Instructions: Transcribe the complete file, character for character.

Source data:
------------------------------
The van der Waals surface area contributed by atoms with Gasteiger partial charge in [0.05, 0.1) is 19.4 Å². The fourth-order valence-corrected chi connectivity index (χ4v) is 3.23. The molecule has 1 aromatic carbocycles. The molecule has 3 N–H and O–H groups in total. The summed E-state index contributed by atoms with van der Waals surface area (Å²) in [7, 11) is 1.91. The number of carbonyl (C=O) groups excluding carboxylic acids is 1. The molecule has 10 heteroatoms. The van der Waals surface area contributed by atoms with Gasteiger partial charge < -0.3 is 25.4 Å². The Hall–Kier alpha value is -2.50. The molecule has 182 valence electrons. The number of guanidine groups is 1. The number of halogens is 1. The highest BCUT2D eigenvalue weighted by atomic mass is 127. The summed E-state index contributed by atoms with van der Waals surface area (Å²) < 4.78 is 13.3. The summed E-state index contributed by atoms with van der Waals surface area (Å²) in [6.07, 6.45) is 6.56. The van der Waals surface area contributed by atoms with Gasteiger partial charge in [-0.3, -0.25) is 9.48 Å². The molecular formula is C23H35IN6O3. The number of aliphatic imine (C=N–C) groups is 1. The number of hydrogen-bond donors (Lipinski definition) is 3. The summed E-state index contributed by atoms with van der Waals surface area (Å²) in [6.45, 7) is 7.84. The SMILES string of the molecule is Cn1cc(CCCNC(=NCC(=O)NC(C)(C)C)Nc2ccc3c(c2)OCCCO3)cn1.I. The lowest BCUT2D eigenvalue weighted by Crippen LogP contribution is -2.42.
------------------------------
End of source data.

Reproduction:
The van der Waals surface area contributed by atoms with Gasteiger partial charge in [0.05, 0.1) is 19.4 Å². The fourth-order valence-corrected chi connectivity index (χ4v) is 3.23. The molecule has 1 aromatic carbocycles. The molecule has 3 N–H and O–H groups in total. The summed E-state index contributed by atoms with van der Waals surface area (Å²) in [7, 11) is 1.91. The number of carbonyl (C=O) groups excluding carboxylic acids is 1. The molecule has 10 heteroatoms. The van der Waals surface area contributed by atoms with Gasteiger partial charge < -0.3 is 25.4 Å². The Hall–Kier alpha value is -2.50. The molecule has 182 valence electrons. The number of guanidine groups is 1. The number of halogens is 1. The highest BCUT2D eigenvalue weighted by atomic mass is 127. The summed E-state index contributed by atoms with van der Waals surface area (Å²) < 4.78 is 13.3. The summed E-state index contributed by atoms with van der Waals surface area (Å²) in [6.07, 6.45) is 6.56. The van der Waals surface area contributed by atoms with Gasteiger partial charge in [-0.3, -0.25) is 9.48 Å². The molecular formula is C23H35IN6O3. The number of aliphatic imine (C=N–C) groups is 1. The number of hydrogen-bond donors (Lipinski definition) is 3. The summed E-state index contributed by atoms with van der Waals surface area (Å²) in [6.45, 7) is 7.84. The SMILES string of the molecule is Cn1cc(CCCNC(=NCC(=O)NC(C)(C)C)Nc2ccc3c(c2)OCCCO3)cn1.I. The lowest BCUT2D eigenvalue weighted by Crippen LogP contribution is -2.42.